INFORMATION: 425-276-9500 | EMERGENCY: 9-1-1

PART 1: Understanding the Fire Benefit Charge

PART 1: Understanding the Fire Benefit Charge

What is the Fire Benefit Charge?   

The Fire Benefit Charge is a voter-approved funding mechanism that is one component of our two-part funding system. The other component is Property Tax. The Fire Benefit Charge currently makes up over 40% of our budget and funds operations like our firefighter’s time and training, fire engines and aid units, fire stations, and programs such as FDCARES and our Public Education Section.

What is the difference between Property Tax and the Fire Benefit Charge?

Property Tax provides funding by charging property owners a specific dollar amount per $1,000 of assessed property value. When the housing market is doing well, and values are up, more property tax is collected, and funding is sufficient. However, when the housing market is doing poorly, and values go down, less property tax is collected, and funding can become insufficient. This fluctuation means the amount of funding can vary drastically depending on the housing market, which can change unexpectedly for several reasons – a global pandemic, for example.

Property Tax also does not consider the amount of fire protection resources needed to protect a specific property. Properties that contain structures with more fire risk or hazards pay the same amount as properties that pose far less risk but have the same overall property value.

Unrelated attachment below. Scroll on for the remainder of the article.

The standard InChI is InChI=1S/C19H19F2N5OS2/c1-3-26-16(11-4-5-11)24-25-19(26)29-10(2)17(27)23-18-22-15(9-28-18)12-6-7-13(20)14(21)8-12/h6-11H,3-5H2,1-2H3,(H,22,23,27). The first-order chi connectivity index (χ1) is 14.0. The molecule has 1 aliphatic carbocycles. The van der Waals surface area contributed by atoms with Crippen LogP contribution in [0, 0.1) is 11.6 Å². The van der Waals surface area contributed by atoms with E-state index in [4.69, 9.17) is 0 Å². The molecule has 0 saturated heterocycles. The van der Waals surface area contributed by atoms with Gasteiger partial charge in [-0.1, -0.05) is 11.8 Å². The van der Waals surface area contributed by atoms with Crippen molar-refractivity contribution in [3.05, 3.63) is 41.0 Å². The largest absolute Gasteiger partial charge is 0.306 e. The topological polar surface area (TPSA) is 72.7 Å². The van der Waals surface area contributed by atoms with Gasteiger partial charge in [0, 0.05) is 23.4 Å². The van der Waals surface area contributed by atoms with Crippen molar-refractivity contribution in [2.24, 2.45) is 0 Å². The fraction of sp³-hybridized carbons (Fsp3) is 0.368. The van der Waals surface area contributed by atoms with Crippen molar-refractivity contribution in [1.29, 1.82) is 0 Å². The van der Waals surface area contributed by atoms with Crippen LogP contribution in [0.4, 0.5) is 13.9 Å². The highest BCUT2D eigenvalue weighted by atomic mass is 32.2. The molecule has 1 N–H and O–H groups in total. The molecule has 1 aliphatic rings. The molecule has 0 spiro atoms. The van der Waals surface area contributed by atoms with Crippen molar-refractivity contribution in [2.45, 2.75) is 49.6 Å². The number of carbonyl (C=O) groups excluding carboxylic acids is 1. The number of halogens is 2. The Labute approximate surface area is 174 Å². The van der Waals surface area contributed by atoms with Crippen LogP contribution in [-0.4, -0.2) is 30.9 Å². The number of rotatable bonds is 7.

The Fire Benefit Charge is calculated differently. It is a voter-approved fee, and rather than basing the fee on assessed property value, the Fire Benefit Charge is calculated using a formula that takes into consideration the size, risk and hazards of all structures on a property to determine the amount of the fee. This provides a consistent source of funding that does not fluctuate with the housing market. It also means that property owners whose properties possess structures with greater risk or hazards take on more financial responsibility than property owners whose structures pose less risk or contain less hazards, because more fire protection resources are required to protect the more hazardous property.

As an example, the average single-family home will pay a lower Fire Benefit Charge than a restaurant of comparable size and property value, because the fire risk and hazards of a single-family home are lower.

Thanks for taking the time to learn the basics of the Fire Benefit Charge. Be sure to tune in next month as we share more information about Proposition 1, the ballot measure allowing voters to decide on the renewal the Fire Benefit Charge, and how the community will be affected if it is or is not renewed.

 

0 Comments

Leave a reply

Your email address will not be published. Required fields are marked *

*